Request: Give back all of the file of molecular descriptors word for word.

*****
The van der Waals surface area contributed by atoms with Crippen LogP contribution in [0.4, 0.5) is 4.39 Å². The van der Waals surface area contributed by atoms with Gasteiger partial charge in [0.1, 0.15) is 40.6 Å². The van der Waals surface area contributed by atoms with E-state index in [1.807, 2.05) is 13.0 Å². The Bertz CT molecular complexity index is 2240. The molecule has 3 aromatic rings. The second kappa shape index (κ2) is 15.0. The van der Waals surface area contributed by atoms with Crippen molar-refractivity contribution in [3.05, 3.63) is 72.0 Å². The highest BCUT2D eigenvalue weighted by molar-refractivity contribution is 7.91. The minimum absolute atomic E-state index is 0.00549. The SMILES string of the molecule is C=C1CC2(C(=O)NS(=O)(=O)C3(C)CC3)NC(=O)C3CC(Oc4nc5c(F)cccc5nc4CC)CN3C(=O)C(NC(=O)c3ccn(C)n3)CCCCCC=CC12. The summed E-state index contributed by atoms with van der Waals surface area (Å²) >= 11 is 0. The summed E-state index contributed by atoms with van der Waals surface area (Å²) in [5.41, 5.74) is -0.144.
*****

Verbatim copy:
The van der Waals surface area contributed by atoms with Crippen LogP contribution in [0.4, 0.5) is 4.39 Å². The van der Waals surface area contributed by atoms with Gasteiger partial charge in [0.1, 0.15) is 40.6 Å². The van der Waals surface area contributed by atoms with E-state index in [1.807, 2.05) is 13.0 Å². The Bertz CT molecular complexity index is 2240. The molecule has 3 aromatic rings. The second kappa shape index (κ2) is 15.0. The van der Waals surface area contributed by atoms with Crippen molar-refractivity contribution in [3.05, 3.63) is 72.0 Å². The highest BCUT2D eigenvalue weighted by molar-refractivity contribution is 7.91. The minimum absolute atomic E-state index is 0.00549. The SMILES string of the molecule is C=C1CC2(C(=O)NS(=O)(=O)C3(C)CC3)NC(=O)C3CC(Oc4nc5c(F)cccc5nc4CC)CN3C(=O)C(NC(=O)c3ccn(C)n3)CCCCCC=CC12. The summed E-state index contributed by atoms with van der Waals surface area (Å²) >= 11 is 0. The summed E-state index contributed by atoms with van der Waals surface area (Å²) in [5.41, 5.74) is -0.144.